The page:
Botswana Turns to Trained Dogs to Protect Wildlife
Ishamael Monwametsi leads a group of park rangers from the African nation of Botswana at a training exercise in Tanzania.
The purpose of the exercise is to teach orderly, obedient behavior to the rangers and their dogs.
Commander Monwametsi, a retired crime investigator, directs 15 workers from Botswana's Department of Wildlife and National Parks. The class has taken them two months to master.
After they complete the training, the rangers will set up their country's first canine force to fight the killing and trade of endangered wildlife.
Botswana is home to the largest remaining population of elephants in Africa.
Monwametsi says the trained dogs are the best partners in fighting illegal hunting.
"Dogs are effective because of their good sense of smell...in terms of managing the different smells," he says. If we look at human beings, he adds, (they) can easily be bribed. "You can't bribe a dog or you can't lie to a dog."
Ali Dady, an immigration officer from Tanzania, says that countries ought to cooperate to stop the illegal wildlife trade. He says people should look at endangered animals as something that needs to be protected.
"Wildlife, as a natural resource, is a gift from God and needs to be well-managed so as to contribute to the economy," Dady says. He adds that if people keep killing the animals, it will mean a drop in the number of people visiting Botswana. It will also affect our earnings, he says.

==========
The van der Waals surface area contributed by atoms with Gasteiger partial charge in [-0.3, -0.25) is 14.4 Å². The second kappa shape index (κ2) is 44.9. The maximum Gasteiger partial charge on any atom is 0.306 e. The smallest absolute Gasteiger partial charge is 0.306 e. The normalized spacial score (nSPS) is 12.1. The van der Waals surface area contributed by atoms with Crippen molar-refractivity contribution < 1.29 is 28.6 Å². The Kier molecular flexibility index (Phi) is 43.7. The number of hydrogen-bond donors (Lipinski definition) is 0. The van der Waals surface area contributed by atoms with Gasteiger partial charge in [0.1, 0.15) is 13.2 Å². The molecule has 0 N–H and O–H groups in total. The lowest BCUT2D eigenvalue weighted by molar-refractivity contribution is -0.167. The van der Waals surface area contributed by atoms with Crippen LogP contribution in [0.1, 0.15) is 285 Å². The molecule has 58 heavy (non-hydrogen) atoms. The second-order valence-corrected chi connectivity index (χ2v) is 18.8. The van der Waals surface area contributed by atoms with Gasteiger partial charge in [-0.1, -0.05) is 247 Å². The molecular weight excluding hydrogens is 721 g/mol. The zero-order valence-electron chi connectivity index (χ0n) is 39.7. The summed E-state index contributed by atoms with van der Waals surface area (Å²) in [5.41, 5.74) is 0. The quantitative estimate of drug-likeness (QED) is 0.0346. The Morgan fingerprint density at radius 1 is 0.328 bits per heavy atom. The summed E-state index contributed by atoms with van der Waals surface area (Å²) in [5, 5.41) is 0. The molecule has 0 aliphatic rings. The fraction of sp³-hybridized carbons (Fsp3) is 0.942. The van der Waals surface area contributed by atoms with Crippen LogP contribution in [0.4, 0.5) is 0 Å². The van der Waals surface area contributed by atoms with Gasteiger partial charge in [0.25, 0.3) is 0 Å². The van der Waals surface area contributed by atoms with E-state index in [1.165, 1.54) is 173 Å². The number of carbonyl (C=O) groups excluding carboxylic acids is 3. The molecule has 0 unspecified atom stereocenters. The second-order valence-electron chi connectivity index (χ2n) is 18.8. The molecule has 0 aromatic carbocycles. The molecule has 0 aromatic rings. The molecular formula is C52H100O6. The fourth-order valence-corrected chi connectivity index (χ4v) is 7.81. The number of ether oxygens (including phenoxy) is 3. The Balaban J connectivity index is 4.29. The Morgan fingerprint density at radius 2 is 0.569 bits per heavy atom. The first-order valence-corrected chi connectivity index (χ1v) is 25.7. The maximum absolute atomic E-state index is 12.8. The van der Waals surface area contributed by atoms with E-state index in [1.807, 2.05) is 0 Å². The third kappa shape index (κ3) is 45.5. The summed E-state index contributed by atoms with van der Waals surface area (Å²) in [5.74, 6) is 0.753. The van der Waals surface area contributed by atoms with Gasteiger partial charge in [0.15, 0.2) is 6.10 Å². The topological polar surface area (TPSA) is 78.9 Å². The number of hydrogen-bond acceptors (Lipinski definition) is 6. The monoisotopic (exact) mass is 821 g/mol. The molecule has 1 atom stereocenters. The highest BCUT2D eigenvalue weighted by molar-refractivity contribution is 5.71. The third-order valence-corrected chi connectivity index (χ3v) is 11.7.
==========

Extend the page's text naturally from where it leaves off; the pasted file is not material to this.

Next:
A wildlife group called the Africa Wildlife Foundation (AWF) is working with Canine Specialist Services International in the Tanzanian city of Arusha.
On a recent day, Philip Muruthi, the lead scientist in species protection at AWF, was shown how the trained dogs react to wildlife contraband. He noted how carefully the animals carried out searches.
He says wildlife plays an important part in the ecosystems of the environment.
The ecosystem in which endangered wildlife occur provide water, clean air and these species are part of the health of that ecosystem, Muruthi says. He adds that people need the animals, and their killing must be stopped.
Kenya, Uganda, Tanzania and Mozambique already have ranger canine units at their border crossings. They have all been trained at the center in Arusha.
I'm Susan Shand.